As always, there are many ways to support Gifford – as a donor, as a patient, as an employee and as a volunteer both at the medical center and through the Auxiliary. I welcome your inquiries on how you can become involved in our story of success and in bettering patients’ lives.
The following is an excerpt from our 2013 Annual Report: A Recipe for Success.
During a trip to Hawaii in April of 2000, Irene Schaefer’s husband fell, hit his head, and died two days later at Queens Medical Center in Honolulu. Irene was completely alone, except for the chaplaincy volunteers at the hospital who sat with her during her husband’s final two days.
“It was traumatic and sad, but those people kept me going,” says Irene.
Just a month later, back in Randolph, a local reverend with the help of a team of area churchgoers started the volunteer chaplaincy program at Gifford. It was too soon for Irene, a local resident, but when a second training was scheduled that November, Irene signed up. “I had to get out and give back because of what I had been given in Hawaii.”
In the more than decade since, this now 85-year-old has made Gifford her “second home.” “It’s very rewarding. I get more out of it than I give,” she says.
She comes several times a month to spend a couple of hours visiting with patients. When a patient is dying, Irene offers a prayer “for a calm and smooth transition.” Mostly, though, she listens. “Everybody has a story,” she says.
She is often the person called in the night to comfort a patient or family in the Emergency Department.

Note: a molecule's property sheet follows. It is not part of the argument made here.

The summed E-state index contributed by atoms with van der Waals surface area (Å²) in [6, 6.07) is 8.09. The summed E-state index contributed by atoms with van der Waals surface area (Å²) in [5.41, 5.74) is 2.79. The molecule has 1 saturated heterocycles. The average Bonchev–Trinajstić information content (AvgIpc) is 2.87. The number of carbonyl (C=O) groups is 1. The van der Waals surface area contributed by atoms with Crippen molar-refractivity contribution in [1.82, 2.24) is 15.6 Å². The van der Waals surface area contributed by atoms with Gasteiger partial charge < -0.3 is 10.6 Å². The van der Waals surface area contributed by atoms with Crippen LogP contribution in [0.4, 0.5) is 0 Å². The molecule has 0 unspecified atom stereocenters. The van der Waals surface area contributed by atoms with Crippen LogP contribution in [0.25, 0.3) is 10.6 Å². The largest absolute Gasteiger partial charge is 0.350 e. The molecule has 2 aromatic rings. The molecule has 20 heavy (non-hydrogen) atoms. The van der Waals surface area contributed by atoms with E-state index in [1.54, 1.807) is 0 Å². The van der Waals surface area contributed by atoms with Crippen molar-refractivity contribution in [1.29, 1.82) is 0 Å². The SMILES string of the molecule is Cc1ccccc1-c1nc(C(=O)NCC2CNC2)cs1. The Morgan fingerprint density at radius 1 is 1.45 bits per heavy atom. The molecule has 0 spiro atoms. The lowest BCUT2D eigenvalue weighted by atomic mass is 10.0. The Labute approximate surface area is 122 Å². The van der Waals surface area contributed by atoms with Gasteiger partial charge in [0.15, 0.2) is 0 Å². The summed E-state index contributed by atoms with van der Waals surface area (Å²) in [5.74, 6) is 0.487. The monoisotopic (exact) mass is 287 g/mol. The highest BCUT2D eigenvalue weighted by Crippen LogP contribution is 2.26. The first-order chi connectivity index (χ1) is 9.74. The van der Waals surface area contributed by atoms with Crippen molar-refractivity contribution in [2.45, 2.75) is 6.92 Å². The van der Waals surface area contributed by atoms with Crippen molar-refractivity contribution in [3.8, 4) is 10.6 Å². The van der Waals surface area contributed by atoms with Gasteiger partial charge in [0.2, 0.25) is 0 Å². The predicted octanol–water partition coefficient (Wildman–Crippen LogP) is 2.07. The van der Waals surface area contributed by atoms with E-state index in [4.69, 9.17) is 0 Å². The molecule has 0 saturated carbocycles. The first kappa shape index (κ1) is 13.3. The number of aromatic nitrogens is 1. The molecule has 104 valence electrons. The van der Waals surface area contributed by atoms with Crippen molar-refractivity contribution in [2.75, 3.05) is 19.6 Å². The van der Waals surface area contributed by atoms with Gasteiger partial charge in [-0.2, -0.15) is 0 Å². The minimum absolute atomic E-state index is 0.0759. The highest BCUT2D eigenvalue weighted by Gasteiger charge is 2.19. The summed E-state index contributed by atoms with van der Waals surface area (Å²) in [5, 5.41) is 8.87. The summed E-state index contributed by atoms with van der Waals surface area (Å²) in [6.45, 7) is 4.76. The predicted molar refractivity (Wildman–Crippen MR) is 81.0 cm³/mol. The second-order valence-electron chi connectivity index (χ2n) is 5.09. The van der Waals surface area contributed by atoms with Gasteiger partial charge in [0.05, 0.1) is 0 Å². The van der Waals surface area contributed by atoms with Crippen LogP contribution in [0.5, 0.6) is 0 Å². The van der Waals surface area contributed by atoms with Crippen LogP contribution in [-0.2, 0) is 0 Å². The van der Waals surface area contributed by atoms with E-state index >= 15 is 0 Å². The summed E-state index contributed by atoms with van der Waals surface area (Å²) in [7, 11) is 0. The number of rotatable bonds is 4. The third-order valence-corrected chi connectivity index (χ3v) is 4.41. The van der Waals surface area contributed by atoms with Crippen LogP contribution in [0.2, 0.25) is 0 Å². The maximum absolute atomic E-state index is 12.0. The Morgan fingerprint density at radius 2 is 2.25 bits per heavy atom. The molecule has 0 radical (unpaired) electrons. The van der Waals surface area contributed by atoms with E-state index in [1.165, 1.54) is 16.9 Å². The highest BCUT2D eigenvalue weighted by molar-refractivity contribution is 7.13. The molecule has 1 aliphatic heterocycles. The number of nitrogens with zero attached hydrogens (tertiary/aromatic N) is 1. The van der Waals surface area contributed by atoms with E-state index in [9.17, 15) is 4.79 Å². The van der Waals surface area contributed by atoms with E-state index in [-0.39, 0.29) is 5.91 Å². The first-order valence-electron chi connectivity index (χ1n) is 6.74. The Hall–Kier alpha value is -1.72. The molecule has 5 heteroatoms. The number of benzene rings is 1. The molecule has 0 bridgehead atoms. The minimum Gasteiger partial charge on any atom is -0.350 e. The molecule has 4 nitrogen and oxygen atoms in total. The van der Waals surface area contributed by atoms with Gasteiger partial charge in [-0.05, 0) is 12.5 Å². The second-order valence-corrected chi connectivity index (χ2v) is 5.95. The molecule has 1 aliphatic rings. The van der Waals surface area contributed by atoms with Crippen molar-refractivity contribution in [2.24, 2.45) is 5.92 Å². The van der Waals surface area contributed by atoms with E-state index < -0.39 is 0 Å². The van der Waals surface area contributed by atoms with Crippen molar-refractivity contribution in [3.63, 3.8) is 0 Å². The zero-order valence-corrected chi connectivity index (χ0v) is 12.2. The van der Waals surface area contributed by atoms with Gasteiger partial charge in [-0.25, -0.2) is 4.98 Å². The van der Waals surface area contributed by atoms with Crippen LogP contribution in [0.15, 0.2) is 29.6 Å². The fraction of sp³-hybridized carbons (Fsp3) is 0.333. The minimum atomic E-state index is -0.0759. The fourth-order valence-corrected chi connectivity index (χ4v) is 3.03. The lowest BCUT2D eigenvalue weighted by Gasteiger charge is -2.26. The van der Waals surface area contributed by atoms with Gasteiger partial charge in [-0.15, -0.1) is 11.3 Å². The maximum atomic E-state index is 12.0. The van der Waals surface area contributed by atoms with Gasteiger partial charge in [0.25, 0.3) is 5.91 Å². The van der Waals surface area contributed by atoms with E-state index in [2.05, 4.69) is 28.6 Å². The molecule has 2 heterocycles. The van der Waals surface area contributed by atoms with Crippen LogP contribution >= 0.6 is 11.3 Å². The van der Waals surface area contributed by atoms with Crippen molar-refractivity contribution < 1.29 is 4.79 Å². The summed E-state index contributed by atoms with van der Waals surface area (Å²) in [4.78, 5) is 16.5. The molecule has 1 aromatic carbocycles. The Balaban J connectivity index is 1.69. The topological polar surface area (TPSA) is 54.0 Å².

For Irene, it is not her first “job” or even her first volunteer job. From New Jersey, Irene was a church secretary for years. Upon moving to Randolph 40 years ago, she worked at DuBois and King as the “girl Friday” distributing mail, developing photos in a dark room and operating the business’ first computer, which was roughly the size of Gifford’s chapel, she recalls. She went on to do computer work for a local accountant, until retiring in 1991. A decade of volunteering at White River Valley Ambulance in billing followed.
At WRVA, Irene chased down patients and insurance companies for payments.
At Gifford, the only payment a soft spoken, elegant and humorous Irene is seeking is peace of mind.
“I think I could write a book. The experiences have been from very humorous to very sad. I have had a marriage proposal,” she says with a laugh. “I’ve also been in the Garden Room (for end-of-life patients). I don’t want to say it’s my favorite place, but it’s a place where I feel comfortable, when some of the other (volunteers) do not, because I have been there personally, and I totally admire our palliative care system.”
That admiration and an ongoing need for a comforting hand and listening ear will keep Irene volunteering with Gifford’s chaplaincy program as long as she’s able.
“I look at it as a need. It’s a need that’s being fulfilled, which doesn’t happen at all hospitals. It’s part of Gifford’s outreach and caring and the reason why patients want to be here.”
Pictured here, from left, are volunteers Irene Schaefer and Phyllis Roberts.
Gifford Medical Center’s hats were off, well technically on, in recognition of its volunteers at an annual appreciation luncheon Monday. The “Hats Off to You” hat-themed event welcomed 70 of Gifford’s hospital and Auxiliary volunteers.
In all, Gifford had 120 volunteers in 2013 who gave 16,678 hours to the non-profit medical center, or 2,085 eight-hour days. Auxiliary volunteers working at the Thrift Shop gave another 6,489 hours, or 811 eight-hour days.
Volunteer Coordinator Julie Fischer noted that the number of volunteers and volunteer hours was remarkable. “We are amazing,” she said.